This is a Yorkshire Television documentary on Scarborough favourite, the violinist and bandleader Max Jaffa. The programme pays tribute to him as he prepares to play his last season of concerts at the Spa, aged 74, after 27 years there. There are interviews with Max Jaffa, his wife, contralto Jean Grayston, and his fans.
This is an account of a significant event in British caving history, and a film that has become legendary in caving folklore. It features two divers, Geoff Yeadon and Oliver Statham (aka Bear), who over several years explored and plotted the caving system beneath the moors of Ingleborough before completing the dive from Keld Head to West Kingsdale Master Cave, beneath Ingleborough in North Yorkshire, on January 16th 1979. This Yorkshire Television production was first broadcast on 21st February 1979 to 20 million viewers.
Made by local butcher Henry Foster, this is a film which shows the walking races organised by the St. Lawrence Working Men’s Club on Lawrence Street, York. It shows the walkers at various places along the route, wearing a wide variety of clothing, and adopting a wide variety of walking styles.
There is a big turnout of both participants and onlookers for this highly competitive walking race in York in the 1930s. Participants come in all shapes and sizes to pound the streets of York and compete in front of the crowds who line the city streets.
This is one of several exceptional films made over a seven year period by Bill Davison of Selby Cine Club. This is a film of the Sealed Knot Society recreating a Civil War battle at Hambleton Hough. The film is accompanied by a soundtrack from the 1970 film ‘Cromwell’ with Richard Harris.
This is one of a collection of films made by the Selby Cine Club. This film provides a wonderful overview of the town of Selby as it was in 1965 and is accompanied by an interesting historical commentary. It shows pedestrians and traffic in the town centre, many of the shops, and includes the Toll Bridge, the Monday market, the Reverend John Kent giving a tour of the Abbey, the shipyard, the BOCM Mill, and a Council meeting.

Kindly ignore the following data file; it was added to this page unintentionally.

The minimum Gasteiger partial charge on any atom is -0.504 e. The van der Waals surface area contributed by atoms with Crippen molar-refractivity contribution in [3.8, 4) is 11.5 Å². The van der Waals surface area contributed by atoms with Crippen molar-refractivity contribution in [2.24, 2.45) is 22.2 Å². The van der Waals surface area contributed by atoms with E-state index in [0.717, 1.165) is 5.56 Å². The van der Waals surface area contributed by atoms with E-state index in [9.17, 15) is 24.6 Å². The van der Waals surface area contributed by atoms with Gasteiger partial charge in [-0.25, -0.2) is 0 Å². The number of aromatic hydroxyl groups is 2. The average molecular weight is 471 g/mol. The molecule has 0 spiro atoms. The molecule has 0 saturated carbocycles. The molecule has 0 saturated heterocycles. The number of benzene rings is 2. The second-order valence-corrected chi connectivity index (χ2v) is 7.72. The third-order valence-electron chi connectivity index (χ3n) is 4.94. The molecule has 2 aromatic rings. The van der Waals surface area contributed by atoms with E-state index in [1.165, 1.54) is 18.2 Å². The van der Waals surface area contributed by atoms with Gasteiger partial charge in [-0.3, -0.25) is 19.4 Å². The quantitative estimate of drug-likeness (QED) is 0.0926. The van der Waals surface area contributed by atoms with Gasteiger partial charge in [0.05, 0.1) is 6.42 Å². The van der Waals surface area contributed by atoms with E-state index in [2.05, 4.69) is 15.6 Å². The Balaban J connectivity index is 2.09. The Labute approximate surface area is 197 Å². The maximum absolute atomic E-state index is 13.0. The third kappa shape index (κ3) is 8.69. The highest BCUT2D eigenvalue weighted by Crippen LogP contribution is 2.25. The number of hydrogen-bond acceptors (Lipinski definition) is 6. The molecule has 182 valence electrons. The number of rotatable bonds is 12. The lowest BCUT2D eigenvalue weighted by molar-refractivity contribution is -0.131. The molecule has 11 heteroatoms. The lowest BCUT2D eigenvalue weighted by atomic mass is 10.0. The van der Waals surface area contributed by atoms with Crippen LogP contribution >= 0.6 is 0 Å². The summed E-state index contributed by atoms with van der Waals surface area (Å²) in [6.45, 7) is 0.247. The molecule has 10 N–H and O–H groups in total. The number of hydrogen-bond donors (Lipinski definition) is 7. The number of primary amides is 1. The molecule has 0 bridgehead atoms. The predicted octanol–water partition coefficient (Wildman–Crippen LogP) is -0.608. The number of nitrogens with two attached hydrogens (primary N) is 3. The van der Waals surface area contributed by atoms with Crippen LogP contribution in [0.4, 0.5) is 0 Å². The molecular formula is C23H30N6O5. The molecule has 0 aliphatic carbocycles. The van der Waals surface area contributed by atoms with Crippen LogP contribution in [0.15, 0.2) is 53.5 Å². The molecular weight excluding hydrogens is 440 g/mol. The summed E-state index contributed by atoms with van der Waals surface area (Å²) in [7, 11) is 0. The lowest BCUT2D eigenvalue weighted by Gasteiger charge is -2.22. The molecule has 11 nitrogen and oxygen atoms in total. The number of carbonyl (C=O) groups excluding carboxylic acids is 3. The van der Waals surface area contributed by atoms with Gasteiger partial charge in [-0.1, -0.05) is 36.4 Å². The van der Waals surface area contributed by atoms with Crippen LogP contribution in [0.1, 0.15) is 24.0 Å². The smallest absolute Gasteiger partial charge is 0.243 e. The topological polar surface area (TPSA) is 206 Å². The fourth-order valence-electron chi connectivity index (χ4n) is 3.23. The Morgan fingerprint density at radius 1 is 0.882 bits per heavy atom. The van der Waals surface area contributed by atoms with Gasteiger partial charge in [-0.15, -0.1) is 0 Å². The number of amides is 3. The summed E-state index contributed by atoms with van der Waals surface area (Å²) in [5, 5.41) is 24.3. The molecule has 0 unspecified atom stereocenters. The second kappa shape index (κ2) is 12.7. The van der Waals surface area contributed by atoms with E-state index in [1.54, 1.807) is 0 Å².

This is one of a collection of films made by Bill Davison and members of the Selby Cine Club. This film shows some of the events that took place over six months to mark the 900th Anniversary of the founding of Selby Abbey.
This is one of a collection of films made by members of the Selby Cine Club. It shows the Selby celebrations for the Silver Jubilee of the Queen in June 1977. With a dry narration, it shows a carnival and street parties.
This is one of a collection of films made by members of the Selby Cine Club. It shows the Selby Gala celebrations on Saturday, 27 June, 1981 and is accompanied by a running narration and upbeat background music. Among the highlights are a carnival parade, a cycle race, a dog show and a ‘superstars’ competition, opened by Selby born athlete John Sherwood.
This is one of a collection of films made by members of the Selby Cine Club. It shows the first ever Selby Marathon, covering it from start to finish, accompanied by a narration providing information on the route and the runners.
This is a film of children at Sutton School for the Deaf, in Hull, on an outing to Flamingo Park and Sewerby.